There is nothing more important for our future than raising school standards through real school reform. An important part of that reform involves being prepared to give schools real freedom and autonomy, including over their budgets. Does the Prime Minister agree that it would fly in the face of such autonomy to punish schools that budget carefully? Will he explain why his Government are pressing ahead with a plan to confiscate 5 per cent. of the surpluses from good schools that have planned carefully?
There is £1.7 billion of surpluses in our schools at the moment. Many schools have planned to use those surpluses and will be enabled to do so. We are consulting on how we can best use those surpluses for the benefit of children’s education, and the Secretary of State for Children will report back in the next week. We are determined that that money should go to the pupils, and to their parents, to improve their education.
But why does the Prime Minister think that he knows best how to spend that money, rather than the head teachers? This is a serious issue for schools up and down the country. Let me quote some head teachers. They say that it is “unjust”, and “an ill-conceived idea”. One says that it “undermines” governors’ authority, while another says that it “destroys the trust” between schools and the Government. Why does the Prime Minister think that those head teachers are wrong and that he is right?
I do not think that they are wrong. The right hon. Gentleman should listen to what I am saying—[Hon. Members: “Ooh!”] Sometimes it is better if he does his research. I am saying that there is £1.7 billion in surpluses, that we are consulting on how we can use them to the best effect for pupils and teachers, and that the consultation will come out in the next week. The only reason that there are surpluses in schools is because of the payments that we make directly to those schools, and the only reason that there is extra investment in education is that we made a decision to raise the amount of money spent per pupil in our schools. If the Conservatives persist with their policy of taking £6 billion out of the public services, it is our schools, our teachers and our pupils who will suffer.
Why does not the Prime Minister just scrap this consultation and let the schools keep their surpluses? Another head teacher has written that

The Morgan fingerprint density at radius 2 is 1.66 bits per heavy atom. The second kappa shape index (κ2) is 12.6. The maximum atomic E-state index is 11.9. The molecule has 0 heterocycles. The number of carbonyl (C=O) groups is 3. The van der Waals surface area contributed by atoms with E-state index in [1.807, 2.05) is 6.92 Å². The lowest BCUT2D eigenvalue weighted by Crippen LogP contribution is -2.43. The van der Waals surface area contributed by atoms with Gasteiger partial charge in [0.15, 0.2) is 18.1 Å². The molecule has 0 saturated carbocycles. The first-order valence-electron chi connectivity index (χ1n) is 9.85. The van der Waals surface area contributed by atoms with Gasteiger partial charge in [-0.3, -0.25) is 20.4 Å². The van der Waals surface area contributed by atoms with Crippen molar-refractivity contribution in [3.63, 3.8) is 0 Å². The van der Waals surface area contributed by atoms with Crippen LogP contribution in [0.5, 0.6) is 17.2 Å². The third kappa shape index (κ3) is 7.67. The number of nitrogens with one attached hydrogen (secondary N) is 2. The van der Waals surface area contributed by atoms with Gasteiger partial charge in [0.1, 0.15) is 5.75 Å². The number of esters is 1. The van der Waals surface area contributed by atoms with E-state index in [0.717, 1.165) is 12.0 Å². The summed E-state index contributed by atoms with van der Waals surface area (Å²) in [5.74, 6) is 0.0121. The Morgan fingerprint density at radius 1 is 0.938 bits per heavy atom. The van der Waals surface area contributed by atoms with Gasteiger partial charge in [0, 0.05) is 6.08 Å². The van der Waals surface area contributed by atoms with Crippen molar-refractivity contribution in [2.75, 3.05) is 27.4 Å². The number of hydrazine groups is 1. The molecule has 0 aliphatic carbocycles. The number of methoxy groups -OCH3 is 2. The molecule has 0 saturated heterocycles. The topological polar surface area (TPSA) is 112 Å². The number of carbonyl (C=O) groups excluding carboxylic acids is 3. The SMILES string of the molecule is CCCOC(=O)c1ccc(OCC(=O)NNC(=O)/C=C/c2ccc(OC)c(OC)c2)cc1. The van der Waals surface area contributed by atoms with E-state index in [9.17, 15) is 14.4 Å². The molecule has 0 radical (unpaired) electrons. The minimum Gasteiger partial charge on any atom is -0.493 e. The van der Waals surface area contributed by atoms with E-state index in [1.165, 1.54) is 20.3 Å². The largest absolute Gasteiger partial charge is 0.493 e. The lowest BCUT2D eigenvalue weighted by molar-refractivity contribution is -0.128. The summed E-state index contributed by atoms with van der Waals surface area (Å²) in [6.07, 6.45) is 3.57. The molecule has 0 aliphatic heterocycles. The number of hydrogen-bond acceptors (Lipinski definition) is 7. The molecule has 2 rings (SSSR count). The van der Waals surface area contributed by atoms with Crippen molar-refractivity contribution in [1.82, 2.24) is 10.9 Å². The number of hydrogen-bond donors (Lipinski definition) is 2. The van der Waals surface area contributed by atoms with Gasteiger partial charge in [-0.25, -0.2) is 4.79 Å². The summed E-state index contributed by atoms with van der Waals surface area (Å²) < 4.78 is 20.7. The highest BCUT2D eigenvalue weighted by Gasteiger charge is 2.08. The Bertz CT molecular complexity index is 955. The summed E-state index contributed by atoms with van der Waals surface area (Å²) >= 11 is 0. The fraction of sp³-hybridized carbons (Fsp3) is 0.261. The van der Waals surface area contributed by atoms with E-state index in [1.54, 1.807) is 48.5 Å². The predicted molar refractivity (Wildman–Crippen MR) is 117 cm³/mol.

“there is no single Government measure which I have found as depressing or potentially repressive”.
When is the right hon. Gentleman going to learn that real school reform means giving real autonomy, including over budgets? When is he going to give up his mania for state control and start trusting head teachers?
Once again, the right hon. Gentleman is not listening to what I say. The only reason that the schools have that money in their surpluses is because of the special payments that we have made, and because they have added to those special payments by their efforts. That means that £1.7 billion is now able to be used for pupils, parents and teachers. We want to see that money used to best effect. It is because we gave money to the schools and allowed them to spend it that it is possible for them to have that £1.7 billion. Our consultation will finish in the next few days and a decision will be announced.
Given that we are being asked to reduce our carbon footprint as part of energy saving week, has the Prime Minister had the chance to see the WWF report that came out yesterday, which ranks Newport as the joint No. 1 greenest city in the UK? Will he commend the residents of Newport and its Labour city council for their efforts to cut their carbon footprint?
I applaud Newport, and I applaud what my hon. Friend is doing to promote energy saving. I met the Energy Saving Trust yesterday to talk about the measures that we can take in the future. A huge amount of effort is being made this week to persuade people to take the necessary steps to save energy, whether it involves boiling a kettle, putting things on standby or changing the electric bulbs that they use. I believe that the combination of personal responsibility, public investment in energy saving and the new energy policy that we are adopting will be the best way to secure our climate change agreements. We are also absolutely committed to the European 20 per cent. renewables target.
On that specific point, the Prime Minister’s predecessor made a very firm commitment to that 20 per cent. target for renewables by 2020. The Prime Minister’s own Ministers are now trying to renege on that commitment. Does not that suggest that Brown is less green than Blair?
To be fair to the hon. Gentleman, I am pleased to see him back in his place this week. Given the turnover of Liberal Democrat leaders, it is great that he is still here. However, I think that I answered his question in my last reply.